December 9, 2023

The sprawling SolarWinds cyberattack which came to light last December was known for its sophistication in the breadth of tactics used to infiltrate and persist in the target infrastructure.

A new research shows that the threat actor carefully planned each stage of the operation to “avoid creating the type of patterns that make tracking them simple,” thus deliberately making forensic analysis difficult.

On analyzing telemetry data associated with previously published IOC’s,an additional set of 18 servers with high confidence that likely communicated with the targeted, secondary Cobalt Strike payloads delivered via the TEARDROP and RAINDROP malware, representing a 56% jump in the attacker’s known C2C footprint.

The “hidden patterns” were uncovered through an analysis of the SSL certificates used by the group.

The attacks are being tracked by the cybersecurity community under various monikers, including UNC2452 (FireEye), Nobelium (Microsoft), SolarStorm (Unit 42), StellarParticle (Crowdstrike), and Dark Halo (Volexity), citing differences in the tactics, techniques, and procedures (TTP) employed by the adversary with that of known attacker profiles, counting APT29.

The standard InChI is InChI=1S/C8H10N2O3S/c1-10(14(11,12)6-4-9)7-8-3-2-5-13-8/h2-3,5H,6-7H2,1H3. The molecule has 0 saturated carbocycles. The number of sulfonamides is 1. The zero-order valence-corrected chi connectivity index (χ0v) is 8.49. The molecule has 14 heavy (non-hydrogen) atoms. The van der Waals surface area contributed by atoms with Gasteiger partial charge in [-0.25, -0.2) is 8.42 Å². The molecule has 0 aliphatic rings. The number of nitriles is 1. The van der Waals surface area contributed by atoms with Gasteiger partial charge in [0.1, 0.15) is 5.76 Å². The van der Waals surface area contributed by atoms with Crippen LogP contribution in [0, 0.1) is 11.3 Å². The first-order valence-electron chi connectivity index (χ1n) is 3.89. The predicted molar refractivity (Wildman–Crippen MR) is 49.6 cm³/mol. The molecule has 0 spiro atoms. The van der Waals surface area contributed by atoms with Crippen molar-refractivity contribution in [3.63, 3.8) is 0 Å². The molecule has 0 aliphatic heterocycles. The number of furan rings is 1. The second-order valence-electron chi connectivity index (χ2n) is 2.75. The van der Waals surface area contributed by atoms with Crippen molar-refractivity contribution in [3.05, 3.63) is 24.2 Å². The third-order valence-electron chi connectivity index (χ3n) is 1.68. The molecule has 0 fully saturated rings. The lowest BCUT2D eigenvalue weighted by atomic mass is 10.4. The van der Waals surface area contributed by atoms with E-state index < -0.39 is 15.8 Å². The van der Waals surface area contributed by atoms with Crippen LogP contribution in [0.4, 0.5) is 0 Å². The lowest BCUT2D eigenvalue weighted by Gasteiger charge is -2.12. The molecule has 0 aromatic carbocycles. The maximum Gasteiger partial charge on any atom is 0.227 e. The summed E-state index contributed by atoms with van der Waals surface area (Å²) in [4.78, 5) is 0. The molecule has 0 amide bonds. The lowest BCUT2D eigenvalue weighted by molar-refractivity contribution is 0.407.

The Windows maker noted how the attackers went to great lengths to ensure that the initial backdoor (SUNBURST aka Solorigate) and the post-compromise implants (TEARDROP and RAINDROP) stayed separated as much as possible so as to hinder efforts to spot their malicious activity. This was done so that in the event the Cobalt Strike implants were discovered on victim networks; it wouldn’t reveal the compromised SolarWinds binary and the supply chain attack that led to its deployment in the first place.

Hosting the first-stage attack infrastructure (SUNBURST) entirely in the U.S., the second-stage (TEARDROP and RAINDROP) primarily within the U.S., and the third-stage (GOLDMAX aka SUNSHUTTLE) mainly in foreign countries.

“Identifying a threat actor’s attack infrastructure footprint typically involves correlating IPs and domains with known campaigns to detect patterns,” Researches concluded.

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